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I think both RjY and 40oz are right about the designer's responsibility; it's just a matter of perspective. Hell Revealed would be an example of a designer's attempt to kill the player while things like Plutonia could make it challenging but possible for the more casual doomer.

40oz said:

On an image file, the dimensions would probably reach into the hundreds of billions of pixels.


It'd be funny if all the maps in the picture turned into the face of John Romero, much like those pictures you see when it's dozens of images that make up a human face.

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Toughguy said:

Creaphis said:

I keep telling people to watch speedruns in the automap with the double-IDDT cheat. I don't know why this hasn't caught on.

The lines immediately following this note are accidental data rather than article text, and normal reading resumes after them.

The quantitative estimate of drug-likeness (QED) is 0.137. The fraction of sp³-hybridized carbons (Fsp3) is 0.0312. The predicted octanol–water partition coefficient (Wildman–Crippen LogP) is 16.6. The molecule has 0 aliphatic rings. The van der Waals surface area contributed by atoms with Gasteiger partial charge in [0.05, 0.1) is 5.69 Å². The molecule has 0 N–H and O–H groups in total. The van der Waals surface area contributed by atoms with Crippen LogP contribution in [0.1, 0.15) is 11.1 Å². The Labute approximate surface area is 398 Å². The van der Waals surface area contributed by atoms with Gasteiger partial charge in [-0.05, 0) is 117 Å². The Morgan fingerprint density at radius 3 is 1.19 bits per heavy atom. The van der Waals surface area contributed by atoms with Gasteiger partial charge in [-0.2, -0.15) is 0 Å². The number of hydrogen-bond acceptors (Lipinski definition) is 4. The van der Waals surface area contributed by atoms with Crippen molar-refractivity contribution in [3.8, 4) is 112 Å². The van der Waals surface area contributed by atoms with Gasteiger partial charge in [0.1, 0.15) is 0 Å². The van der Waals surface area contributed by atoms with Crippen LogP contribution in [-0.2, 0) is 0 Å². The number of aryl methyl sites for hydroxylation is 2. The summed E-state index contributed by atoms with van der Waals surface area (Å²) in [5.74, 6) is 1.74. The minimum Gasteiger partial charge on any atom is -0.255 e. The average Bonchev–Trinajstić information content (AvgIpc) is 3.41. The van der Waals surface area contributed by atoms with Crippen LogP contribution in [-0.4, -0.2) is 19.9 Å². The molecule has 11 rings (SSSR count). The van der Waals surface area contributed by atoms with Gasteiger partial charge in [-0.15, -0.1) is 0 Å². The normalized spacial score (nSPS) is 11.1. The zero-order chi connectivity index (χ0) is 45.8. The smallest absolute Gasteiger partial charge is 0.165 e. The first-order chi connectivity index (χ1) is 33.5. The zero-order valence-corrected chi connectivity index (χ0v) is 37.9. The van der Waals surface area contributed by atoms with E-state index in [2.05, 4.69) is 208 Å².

Oh, I'm certain that it has caught on, but thanks for reminding me. I remember the first time I learned the IDDT cheat; it blew my mind how this game looked exactly like Asteroids. It was even slightly playable in the IDDT mode on the original DOS version, and the map cheat about made it into a whole new game for me. Cheers.

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What port is that RjY?

Also would be interesting to see the fp and auto-map/topdown views side by side :o)

-Travers

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That is newgothic map15. The stairs of the pyramid and the center square horde made it easy to recognize for me ;p Took me a bit, but just realized it's someone's uv speed demo. The player's little white line starts in the bottom left area.

on topic, awesome post 40oz.